Royal Commission report day 24 page 9

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The Royal Commission evidence for 1/6/1881

(full text transcription)

(see also introduction to day 24)

Const James Dwyer sworn and examined

9373 By the Commission— What are you?— A constable stationed in Melbourne . I joined the police force on the 14th January 1873 .

9374 Were you engaged in the North-Eastern District in the search for the Kellys?— Yes; a few days after the murders of the police by the Kellys in the ranges I made application to Captain Standish to give me permission to go in pursuit of them. I stated in that application that I would do my best to search for and capture them or die in the attempt, and now I can truthfully tell you that I faithfully kept my word.

9375 Was it single-handed you went?— No, joined in search parties.

9376 Were you out in search parties?— I was in the search parties through the Strathbogie Ranges and other places.

9377 Did you, at any time, have information so far as you believed that you were considered to be near upon the track of the Kellys?— I got information, but it was not reliable; like all others, it was untruthful.

9378 Do you consider the information was given for the purpose of capturing the Kellys, or deceiving the police?— I believe at the time it was for the purpose of capturing the Kellys, but when it is hunted up it was found not to be truthful

9379 Do you mean it was given too late?— Too late; there was no truth in it at all.

9380 Do you think any of that supposed information was given for the purpose of deceiving the police?— Yes; at the time of the Jerilderie bank robbery we were out in Strathbogie, and the informant who led us to go there stated he saw Ned Kelly on a Friday night a fortnight previous. We were there when we got the account of the sticking-up of the bank.

9381 Might they not have been in the ranges at the time?— We never found the slightest trace of them there; and this informant, when questioned, we found was a man who had served a sentence for horse-stealing, and was a sympathizer with the gang.

9382 You consider he gave false information?— Afterwards we did.

9383 Was he paid by the Government?— I never heard so. He gave the information voluntarily, to lead the police out there while the outlaws were committing this depredation upon the bank.

9384 Do you consider that any of those that were paid by the Government were not true men?— I believe some of them did act with truthfulness, and did try to assist the police.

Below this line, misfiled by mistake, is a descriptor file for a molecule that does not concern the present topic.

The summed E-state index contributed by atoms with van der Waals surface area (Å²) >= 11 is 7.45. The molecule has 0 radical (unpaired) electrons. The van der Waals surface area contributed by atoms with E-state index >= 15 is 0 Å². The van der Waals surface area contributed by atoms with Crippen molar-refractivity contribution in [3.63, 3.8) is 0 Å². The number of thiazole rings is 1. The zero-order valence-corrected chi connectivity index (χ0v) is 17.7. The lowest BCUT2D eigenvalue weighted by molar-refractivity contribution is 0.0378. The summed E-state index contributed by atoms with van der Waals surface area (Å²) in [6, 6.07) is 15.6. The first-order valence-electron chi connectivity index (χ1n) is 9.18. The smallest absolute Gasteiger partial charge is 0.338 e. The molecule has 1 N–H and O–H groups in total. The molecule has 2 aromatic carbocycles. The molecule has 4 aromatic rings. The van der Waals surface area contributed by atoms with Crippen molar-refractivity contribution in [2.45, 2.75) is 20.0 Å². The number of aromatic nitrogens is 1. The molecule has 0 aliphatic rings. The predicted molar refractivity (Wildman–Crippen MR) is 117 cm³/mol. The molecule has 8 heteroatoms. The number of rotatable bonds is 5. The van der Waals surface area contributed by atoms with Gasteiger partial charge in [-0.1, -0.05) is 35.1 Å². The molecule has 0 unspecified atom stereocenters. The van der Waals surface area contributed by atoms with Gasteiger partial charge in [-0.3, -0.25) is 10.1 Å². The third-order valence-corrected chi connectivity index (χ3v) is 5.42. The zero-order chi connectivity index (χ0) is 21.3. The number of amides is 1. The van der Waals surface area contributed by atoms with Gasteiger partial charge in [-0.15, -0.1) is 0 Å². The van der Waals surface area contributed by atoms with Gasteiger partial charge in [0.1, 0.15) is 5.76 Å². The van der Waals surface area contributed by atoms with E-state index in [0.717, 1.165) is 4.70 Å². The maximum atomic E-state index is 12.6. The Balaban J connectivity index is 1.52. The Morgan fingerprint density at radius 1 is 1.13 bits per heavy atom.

9385 Were you in a position to know who was employed?— I know Sherritt was.

9386 Were you impressed with the truthfulness of Sherritt?— I was at that time.

9387 Were you afterwards?— No. I was at Bethanga at the time when I mistrusted him.

9388 What led to that?— People that lived near him, in conversation with them, telling me that Sherritt leading the police astray and was a sympathizer with the Kellys, and I questioned those people, and they gave me the reasons.

9389 Did you believe them?— I believed them at the time; I believed, too, at that time the Kelly gang were not in the country.

9390 Were you one of the cave party at any time?— No, I never was round there.

9391 Were you in Sherritt’s house watching?— No.

9392 In what part of the country were you principally stationed?— Benalla, Eldorado, Bethanga, on the borders of the Murray, Murchison, on the Goulburn.

9393 Where were you when the information came that Sherritt was shot?— In Wangaratta.

9394 Were you one of those who went down in the train from Wangaratta to Glenrowan?— Yes.

9395 What time did you arrive?— It was twenty minutes to five when we arrived at the place where the rails were torn up.

9396 How long did you take then to get in?— Mr. Rawlins, who volunteered to go with Mr. Hare, when the engine-driver was approaching this place where the rails were torn up, struck a match, and the engine-driver pulled up, and we got down and went to Rawlins, who told us then how Mr. Hare was shot and what was done up to that time.

9397 Did you hear what he said?— He said, in approaching the house, accompanying Mr. Hare and Mr.O'Connor, the verandah lit up with a volley from the Kelly gang on the police, and Mr. Hare was shot, and said, “Oh! I am shot in the first volley,” and Mr. O’Connor said, “Where?” Mr. Hare said, “In the wrist, get your men,” and, turning to Rawlins and the men, said, “At your peril, men, do not let them escape.” Mr. Hare stood in the open fire and holding the gun in his hand the blood gushed out, and holding his hand up in his button-hole he fired again. Mr. Rawlins described how he got shot and what was done after.

9398 What did you do when Mr. Rawlins told you that?— He told us, too, Mr. O’Connor was with his men and directing the men to take their positions, and he saw Mr. O'Connor waving his hand to his men to go round the house and saw himself get into the trench.

9399 What did you do as soon as you got this information?— Mr. Rawlins was talking very affectionately of Mr. Hare, saying, “Poor fellow, he had to go back for loss of blood;” and I said, “My God,-you do not infer by that he is dead.” Mr. Rawlins said, “I hope to heaven no.”

9400 Did you come on from the place?— A volley had been fired from the house, I had heard. We ran to the house, and down to the railway station.....

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